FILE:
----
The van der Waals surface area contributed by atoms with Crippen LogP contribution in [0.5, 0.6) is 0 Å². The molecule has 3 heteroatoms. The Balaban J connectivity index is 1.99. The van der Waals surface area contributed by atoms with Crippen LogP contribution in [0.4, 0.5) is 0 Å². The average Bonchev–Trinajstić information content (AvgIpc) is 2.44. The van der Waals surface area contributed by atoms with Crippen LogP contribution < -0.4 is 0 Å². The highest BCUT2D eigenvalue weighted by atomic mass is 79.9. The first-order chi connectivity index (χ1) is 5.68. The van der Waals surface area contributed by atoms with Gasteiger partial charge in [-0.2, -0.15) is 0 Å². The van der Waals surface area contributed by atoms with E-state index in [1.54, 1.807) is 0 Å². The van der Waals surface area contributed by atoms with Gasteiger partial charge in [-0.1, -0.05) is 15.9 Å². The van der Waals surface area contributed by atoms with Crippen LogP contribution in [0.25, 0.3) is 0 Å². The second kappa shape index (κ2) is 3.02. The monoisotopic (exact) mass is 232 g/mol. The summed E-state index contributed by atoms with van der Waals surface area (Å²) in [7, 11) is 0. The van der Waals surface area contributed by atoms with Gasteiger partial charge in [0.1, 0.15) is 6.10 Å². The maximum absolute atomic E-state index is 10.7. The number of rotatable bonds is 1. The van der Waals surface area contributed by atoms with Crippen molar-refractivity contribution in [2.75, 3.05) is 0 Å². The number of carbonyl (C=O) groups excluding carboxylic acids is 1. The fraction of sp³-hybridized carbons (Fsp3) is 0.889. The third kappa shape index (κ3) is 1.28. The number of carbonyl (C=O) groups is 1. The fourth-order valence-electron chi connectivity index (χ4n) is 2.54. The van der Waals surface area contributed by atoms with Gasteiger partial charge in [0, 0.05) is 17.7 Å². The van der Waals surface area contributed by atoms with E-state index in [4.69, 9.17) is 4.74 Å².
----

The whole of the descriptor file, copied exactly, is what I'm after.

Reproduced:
The van der Waals surface area contributed by atoms with Crippen LogP contribution in [0.5, 0.6) is 0 Å². The molecule has 3 heteroatoms. The Balaban J connectivity index is 1.99. The van der Waals surface area contributed by atoms with Crippen LogP contribution in [0.4, 0.5) is 0 Å². The average Bonchev–Trinajstić information content (AvgIpc) is 2.44. The van der Waals surface area contributed by atoms with Crippen LogP contribution < -0.4 is 0 Å². The highest BCUT2D eigenvalue weighted by atomic mass is 79.9. The first-order chi connectivity index (χ1) is 5.68. The van der Waals surface area contributed by atoms with Gasteiger partial charge in [-0.2, -0.15) is 0 Å². The van der Waals surface area contributed by atoms with E-state index in [1.54, 1.807) is 0 Å². The van der Waals surface area contributed by atoms with Gasteiger partial charge in [-0.1, -0.05) is 15.9 Å². The van der Waals surface area contributed by atoms with Crippen LogP contribution in [0.25, 0.3) is 0 Å². The second kappa shape index (κ2) is 3.02. The monoisotopic (exact) mass is 232 g/mol. The summed E-state index contributed by atoms with van der Waals surface area (Å²) in [7, 11) is 0. The van der Waals surface area contributed by atoms with Gasteiger partial charge in [0.1, 0.15) is 6.10 Å². The maximum absolute atomic E-state index is 10.7. The number of rotatable bonds is 1. The van der Waals surface area contributed by atoms with Crippen molar-refractivity contribution in [2.75, 3.05) is 0 Å². The number of carbonyl (C=O) groups excluding carboxylic acids is 1. The fraction of sp³-hybridized carbons (Fsp3) is 0.889. The third kappa shape index (κ3) is 1.28. The number of carbonyl (C=O) groups is 1. The fourth-order valence-electron chi connectivity index (χ4n) is 2.54. The van der Waals surface area contributed by atoms with Gasteiger partial charge in [0, 0.05) is 17.7 Å². The van der Waals surface area contributed by atoms with E-state index in [4.69, 9.17) is 4.74 Å².